Benjamin Jankowski, a 2004 candidate for one of Arizona's two seats in the U.S. Senate, stresses that Internet freedoms are a huge part of his agenda.
The Internet, he says, is a learning tool, and restrictions of any kind could limit its growth. Online gambling is no exception. Jankowski sees online gaming as a valid form of leisure that he and many Americans enjoy and contends that the government should not prohibit it. Instead, he says, citizens should be allowed to use their money as they wish, and the online gaming industry should develop accordingly, without government restrictions.
"The government is trying to be God," Jankowski explained in a recent interview with IGamingNews.com. "They're trying to tell people what to do with their lives today. I'm totally against that. I'm for freedom of choice; it's one of our constitutional rights."
Jankowski, also a proponent of traditional gambling and casinos, argues that "online casinos are good entertainment for disabled and impaired people who can't get out to regular gambling," he said. "This is their only way of doing their thing.
He added, "I wish the government would let people do what they want to do for themselves and not interfere in their home lifestyle. The government has more important things to do than worry about a minor thing like the Internet.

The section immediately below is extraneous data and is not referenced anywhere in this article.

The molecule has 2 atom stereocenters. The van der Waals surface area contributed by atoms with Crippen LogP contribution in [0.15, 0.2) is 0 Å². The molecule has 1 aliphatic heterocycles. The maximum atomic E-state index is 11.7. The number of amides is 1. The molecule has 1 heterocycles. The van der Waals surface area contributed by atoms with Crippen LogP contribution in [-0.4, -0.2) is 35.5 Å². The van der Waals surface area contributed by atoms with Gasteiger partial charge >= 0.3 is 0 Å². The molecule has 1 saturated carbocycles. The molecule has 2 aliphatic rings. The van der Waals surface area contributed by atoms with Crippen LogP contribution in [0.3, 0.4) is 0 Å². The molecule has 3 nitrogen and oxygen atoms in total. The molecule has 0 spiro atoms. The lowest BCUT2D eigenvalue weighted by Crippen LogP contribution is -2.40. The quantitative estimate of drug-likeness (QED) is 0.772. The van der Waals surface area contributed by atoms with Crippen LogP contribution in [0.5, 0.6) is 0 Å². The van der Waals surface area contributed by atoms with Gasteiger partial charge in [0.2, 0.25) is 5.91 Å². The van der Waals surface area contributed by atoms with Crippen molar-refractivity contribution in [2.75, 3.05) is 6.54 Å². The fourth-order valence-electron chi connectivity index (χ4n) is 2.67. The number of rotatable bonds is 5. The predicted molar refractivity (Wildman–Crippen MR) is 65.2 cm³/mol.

"I have my Web site set up and they're not charging me anything. If they take that away from us, we won't know anything except what we hear on the news, and a lot of that is propaganda."
Jankowski is running for the seat currently held by John McCain, who served as a U.S. representative in 1983-1987 and has was elected to the Senate office in 1987. He received 68.8 percent of the votes in his last election in 1998. While McCain hasn't played an integral role in moving I-gaming related legislation, he has spearheaded a federal effort to prohibit wagering on amateur sports.
Arizona's other Senate seat is held by Republican Jon Kyl, who has been at the forefront of the I-gaming prohibition movement for the past seven years.
The upcoming Senatorial election will be Jankowski's first attempt at a federal office. He ran for Arizona state Congress in 1998, getting 44 percent of the popular vote despite having a budget of less than $6,000. He ran for State Congress again in 2000 and gained 33 percent of the vote while spending only $1,250.